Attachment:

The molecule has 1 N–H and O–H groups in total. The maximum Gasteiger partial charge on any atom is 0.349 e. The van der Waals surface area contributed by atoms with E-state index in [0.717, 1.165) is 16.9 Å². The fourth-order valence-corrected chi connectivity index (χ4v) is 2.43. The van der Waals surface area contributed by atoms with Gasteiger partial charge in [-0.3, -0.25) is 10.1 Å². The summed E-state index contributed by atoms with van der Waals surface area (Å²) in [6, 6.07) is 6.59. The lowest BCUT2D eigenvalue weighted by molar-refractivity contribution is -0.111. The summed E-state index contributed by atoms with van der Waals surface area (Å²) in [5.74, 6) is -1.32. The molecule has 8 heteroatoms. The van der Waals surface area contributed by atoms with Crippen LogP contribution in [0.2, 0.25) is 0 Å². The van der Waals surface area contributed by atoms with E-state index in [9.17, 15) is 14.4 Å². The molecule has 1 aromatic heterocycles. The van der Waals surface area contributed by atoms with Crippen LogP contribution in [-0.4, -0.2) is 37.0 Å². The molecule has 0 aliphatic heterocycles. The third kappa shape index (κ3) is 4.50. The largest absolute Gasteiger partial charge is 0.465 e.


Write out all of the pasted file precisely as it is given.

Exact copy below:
The molecule has 1 N–H and O–H groups in total. The maximum Gasteiger partial charge on any atom is 0.349 e. The van der Waals surface area contributed by atoms with E-state index in [0.717, 1.165) is 16.9 Å². The fourth-order valence-corrected chi connectivity index (χ4v) is 2.43. The van der Waals surface area contributed by atoms with Gasteiger partial charge in [-0.3, -0.25) is 10.1 Å². The summed E-state index contributed by atoms with van der Waals surface area (Å²) in [6, 6.07) is 6.59. The lowest BCUT2D eigenvalue weighted by molar-refractivity contribution is -0.111. The summed E-state index contributed by atoms with van der Waals surface area (Å²) in [5.74, 6) is -1.32. The molecule has 8 heteroatoms. The van der Waals surface area contributed by atoms with Crippen LogP contribution in [0.2, 0.25) is 0 Å². The van der Waals surface area contributed by atoms with E-state index in [9.17, 15) is 14.4 Å². The molecule has 1 aromatic heterocycles. The van der Waals surface area contributed by atoms with Crippen LogP contribution in [-0.4, -0.2) is 37.0 Å². The molecule has 0 aliphatic heterocycles. The third kappa shape index (κ3) is 4.50. The largest absolute Gasteiger partial charge is 0.465 e.